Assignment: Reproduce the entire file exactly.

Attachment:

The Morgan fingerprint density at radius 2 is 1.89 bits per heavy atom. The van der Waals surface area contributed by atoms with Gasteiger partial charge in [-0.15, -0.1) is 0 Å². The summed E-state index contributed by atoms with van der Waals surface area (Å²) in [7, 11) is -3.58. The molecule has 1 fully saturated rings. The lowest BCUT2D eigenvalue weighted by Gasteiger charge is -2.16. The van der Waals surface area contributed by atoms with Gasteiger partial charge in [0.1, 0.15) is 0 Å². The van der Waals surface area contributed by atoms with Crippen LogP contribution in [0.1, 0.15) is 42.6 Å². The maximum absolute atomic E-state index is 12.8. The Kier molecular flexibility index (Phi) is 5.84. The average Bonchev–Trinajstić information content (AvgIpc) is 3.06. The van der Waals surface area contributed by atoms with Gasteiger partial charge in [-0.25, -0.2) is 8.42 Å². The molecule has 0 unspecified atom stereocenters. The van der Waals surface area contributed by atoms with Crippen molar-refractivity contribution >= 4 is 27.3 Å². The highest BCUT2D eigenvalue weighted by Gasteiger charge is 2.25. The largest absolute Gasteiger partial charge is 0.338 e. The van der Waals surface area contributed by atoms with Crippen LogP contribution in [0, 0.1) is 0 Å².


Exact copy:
The Morgan fingerprint density at radius 2 is 1.89 bits per heavy atom. The van der Waals surface area contributed by atoms with Gasteiger partial charge in [-0.15, -0.1) is 0 Å². The summed E-state index contributed by atoms with van der Waals surface area (Å²) in [7, 11) is -3.58. The molecule has 1 fully saturated rings. The lowest BCUT2D eigenvalue weighted by Gasteiger charge is -2.16. The van der Waals surface area contributed by atoms with Gasteiger partial charge in [0.1, 0.15) is 0 Å². The van der Waals surface area contributed by atoms with Crippen LogP contribution in [0.1, 0.15) is 42.6 Å². The maximum absolute atomic E-state index is 12.8. The Kier molecular flexibility index (Phi) is 5.84. The average Bonchev–Trinajstić information content (AvgIpc) is 3.06. The van der Waals surface area contributed by atoms with Gasteiger partial charge in [-0.25, -0.2) is 8.42 Å². The molecule has 0 unspecified atom stereocenters. The van der Waals surface area contributed by atoms with Crippen molar-refractivity contribution >= 4 is 27.3 Å². The highest BCUT2D eigenvalue weighted by Gasteiger charge is 2.25. The largest absolute Gasteiger partial charge is 0.338 e. The van der Waals surface area contributed by atoms with Crippen LogP contribution in [0, 0.1) is 0 Å².